Queen’s University offers Taylor Swift-centred law seminar

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Queen’s University offering Taylor Swift centered law seminar
Beginning this September, Queen's University will begin offering a class in its law program titled Law (Taylor's Version) – Apr 23, 2024

Come this fall, one classroom is sure to be packed with Swifties as Queen’s University will be offering a course focused on the pop sensation in its law program.

The professor, admitted Swiftie Mohamed Khimji, said he’s looking forward to blending some of his passions: teaching, law and Taylor Swift.

“What makes the course unique is that the case studies are exclusively from Taylor Swift’s interactions with the law during the course of her career,” Khimji said.

It may surprise you to learn that there are many.

While the careless man’s careful daughter hasn’t been in criminal trouble, she has dealt with multiple copyright lawsuits and contractual battles over the ownership of her music, even taking on music streaming giant Spotify.

All these, Khimji said, are cannon fodder for the course.

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“We’re all familiar with the famous example of Taylor Swift removing her music from Spotify, Taylor Swift re-recording her albums, which has had a huge impact on how record deals are negotiated today,” he said.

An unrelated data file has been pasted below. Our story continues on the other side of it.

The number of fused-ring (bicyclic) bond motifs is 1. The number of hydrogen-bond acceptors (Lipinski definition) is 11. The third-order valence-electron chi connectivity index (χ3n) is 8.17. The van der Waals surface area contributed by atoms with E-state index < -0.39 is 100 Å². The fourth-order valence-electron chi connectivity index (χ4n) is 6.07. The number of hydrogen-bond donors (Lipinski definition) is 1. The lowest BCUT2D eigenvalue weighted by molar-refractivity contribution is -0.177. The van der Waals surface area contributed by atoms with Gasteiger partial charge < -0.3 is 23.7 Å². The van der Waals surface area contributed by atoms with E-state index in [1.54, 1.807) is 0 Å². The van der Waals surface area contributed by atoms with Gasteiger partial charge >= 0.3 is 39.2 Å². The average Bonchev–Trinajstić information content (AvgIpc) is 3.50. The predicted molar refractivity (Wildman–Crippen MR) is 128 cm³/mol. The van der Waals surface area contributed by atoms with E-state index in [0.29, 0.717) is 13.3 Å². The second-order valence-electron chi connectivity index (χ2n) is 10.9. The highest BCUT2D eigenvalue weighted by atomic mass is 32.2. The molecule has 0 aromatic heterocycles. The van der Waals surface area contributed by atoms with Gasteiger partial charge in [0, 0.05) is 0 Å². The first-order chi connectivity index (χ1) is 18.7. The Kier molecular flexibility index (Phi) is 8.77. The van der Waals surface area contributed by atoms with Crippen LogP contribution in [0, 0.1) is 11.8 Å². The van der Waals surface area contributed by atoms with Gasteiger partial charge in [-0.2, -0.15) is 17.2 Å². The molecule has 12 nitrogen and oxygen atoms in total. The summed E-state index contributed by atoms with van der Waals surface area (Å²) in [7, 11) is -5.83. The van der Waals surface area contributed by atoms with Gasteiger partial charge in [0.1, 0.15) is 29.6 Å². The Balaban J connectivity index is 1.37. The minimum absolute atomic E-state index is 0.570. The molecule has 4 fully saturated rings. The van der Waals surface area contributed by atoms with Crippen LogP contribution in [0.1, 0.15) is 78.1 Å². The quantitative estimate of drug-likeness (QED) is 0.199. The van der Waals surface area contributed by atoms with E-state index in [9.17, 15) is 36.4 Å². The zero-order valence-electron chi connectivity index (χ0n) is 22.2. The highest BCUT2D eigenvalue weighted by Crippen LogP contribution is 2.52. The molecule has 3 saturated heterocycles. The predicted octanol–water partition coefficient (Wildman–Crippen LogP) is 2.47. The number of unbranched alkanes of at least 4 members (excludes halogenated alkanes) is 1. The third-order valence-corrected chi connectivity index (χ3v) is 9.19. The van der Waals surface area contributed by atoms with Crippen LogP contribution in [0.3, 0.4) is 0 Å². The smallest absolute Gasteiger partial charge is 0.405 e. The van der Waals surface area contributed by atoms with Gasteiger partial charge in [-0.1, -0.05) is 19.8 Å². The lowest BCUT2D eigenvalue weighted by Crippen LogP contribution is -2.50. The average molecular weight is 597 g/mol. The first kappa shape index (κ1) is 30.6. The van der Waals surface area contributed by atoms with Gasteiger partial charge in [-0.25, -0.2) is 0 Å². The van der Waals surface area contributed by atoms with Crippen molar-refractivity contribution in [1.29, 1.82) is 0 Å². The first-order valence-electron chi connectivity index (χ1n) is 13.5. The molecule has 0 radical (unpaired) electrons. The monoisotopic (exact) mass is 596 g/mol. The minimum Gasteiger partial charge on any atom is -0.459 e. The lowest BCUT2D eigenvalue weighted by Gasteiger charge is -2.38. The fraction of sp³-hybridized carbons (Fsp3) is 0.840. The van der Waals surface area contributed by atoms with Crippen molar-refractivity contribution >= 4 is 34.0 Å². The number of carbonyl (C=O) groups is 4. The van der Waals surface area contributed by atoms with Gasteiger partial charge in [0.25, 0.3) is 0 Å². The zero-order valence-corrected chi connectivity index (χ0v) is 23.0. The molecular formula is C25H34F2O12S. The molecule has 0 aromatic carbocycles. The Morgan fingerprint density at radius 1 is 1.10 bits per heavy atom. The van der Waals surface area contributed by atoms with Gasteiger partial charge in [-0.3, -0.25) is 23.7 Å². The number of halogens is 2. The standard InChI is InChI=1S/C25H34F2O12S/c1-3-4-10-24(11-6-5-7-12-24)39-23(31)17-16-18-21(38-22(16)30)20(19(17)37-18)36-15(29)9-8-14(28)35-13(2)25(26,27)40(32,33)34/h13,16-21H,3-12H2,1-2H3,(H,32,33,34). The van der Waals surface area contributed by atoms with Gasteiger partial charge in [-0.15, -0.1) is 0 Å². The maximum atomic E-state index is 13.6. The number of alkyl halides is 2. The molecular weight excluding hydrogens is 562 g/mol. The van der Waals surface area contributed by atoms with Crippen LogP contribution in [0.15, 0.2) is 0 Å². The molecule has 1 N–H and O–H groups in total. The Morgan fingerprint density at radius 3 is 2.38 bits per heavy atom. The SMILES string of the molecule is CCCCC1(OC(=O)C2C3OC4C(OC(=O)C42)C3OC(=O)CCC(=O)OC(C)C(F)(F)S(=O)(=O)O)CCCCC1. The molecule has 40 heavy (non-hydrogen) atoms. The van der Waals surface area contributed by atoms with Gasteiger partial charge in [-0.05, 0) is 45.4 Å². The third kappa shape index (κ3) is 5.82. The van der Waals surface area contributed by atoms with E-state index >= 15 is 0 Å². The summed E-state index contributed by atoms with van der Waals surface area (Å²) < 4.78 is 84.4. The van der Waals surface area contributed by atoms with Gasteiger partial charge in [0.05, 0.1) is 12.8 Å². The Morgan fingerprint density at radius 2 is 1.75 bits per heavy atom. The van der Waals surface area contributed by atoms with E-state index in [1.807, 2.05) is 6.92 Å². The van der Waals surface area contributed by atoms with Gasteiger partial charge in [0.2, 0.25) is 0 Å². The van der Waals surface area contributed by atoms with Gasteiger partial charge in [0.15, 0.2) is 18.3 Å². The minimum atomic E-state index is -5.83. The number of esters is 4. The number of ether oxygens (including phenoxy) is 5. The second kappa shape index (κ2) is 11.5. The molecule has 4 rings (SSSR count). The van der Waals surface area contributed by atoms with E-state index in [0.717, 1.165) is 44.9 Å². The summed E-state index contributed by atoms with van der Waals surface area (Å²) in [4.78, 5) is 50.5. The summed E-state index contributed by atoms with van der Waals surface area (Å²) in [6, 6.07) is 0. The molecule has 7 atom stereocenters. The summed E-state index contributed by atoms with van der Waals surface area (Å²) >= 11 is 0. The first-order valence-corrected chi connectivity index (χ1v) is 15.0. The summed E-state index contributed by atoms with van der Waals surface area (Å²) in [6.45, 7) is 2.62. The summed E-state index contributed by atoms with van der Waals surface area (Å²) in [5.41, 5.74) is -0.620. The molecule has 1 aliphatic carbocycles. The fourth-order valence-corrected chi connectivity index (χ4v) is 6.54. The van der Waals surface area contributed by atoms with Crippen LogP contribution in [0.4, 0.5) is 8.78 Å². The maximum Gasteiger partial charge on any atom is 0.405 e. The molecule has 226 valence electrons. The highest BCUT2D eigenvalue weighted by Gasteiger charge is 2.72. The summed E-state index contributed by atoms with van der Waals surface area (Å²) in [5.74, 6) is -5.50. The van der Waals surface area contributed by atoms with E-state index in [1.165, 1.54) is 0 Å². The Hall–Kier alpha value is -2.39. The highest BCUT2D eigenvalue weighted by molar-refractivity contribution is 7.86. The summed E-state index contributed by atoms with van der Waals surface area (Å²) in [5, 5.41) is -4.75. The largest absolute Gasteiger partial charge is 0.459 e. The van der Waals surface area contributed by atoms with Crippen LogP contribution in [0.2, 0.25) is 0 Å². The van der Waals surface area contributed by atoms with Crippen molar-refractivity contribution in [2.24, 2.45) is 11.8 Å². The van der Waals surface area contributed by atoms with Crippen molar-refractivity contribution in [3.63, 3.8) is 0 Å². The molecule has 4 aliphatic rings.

On campus, word is already spreading about the course, titled Law (Taylor’s Version).

“Yeah, I definitely know some Swifties that are sad to be graduating and not taking the class,” said Kevin Whittington, a third-year Queen’s law student.

“I was joking with my friends, ‘Should we take another year just to take it?” added Andrada Marinescu, also in third-year law.

It’s even reaching students in other programs.

“Honestly, I find it kind of exciting, because I know, like especially pop culture, she’s a super important figure in it,” fourth-year computer science student Connor Killingbeck said.

For Marinescu, a graduating law student and former member of the Queen’s Law Society council, blending pop culture and academia is a fun and innovative idea.

“Because our common law system is so precedential and based on case law, it’s always evolving, and in this sense we can’t really have a prejudicial view to pop culture or things that kind of push the boundaries because that really is what shapes the future of law and we can see it on a daily basis,” she said.

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Come September, you won’t have to send a message in a bottle to get enrolled in this class.

You simply have to sign on the blank space, and get in your learning era.

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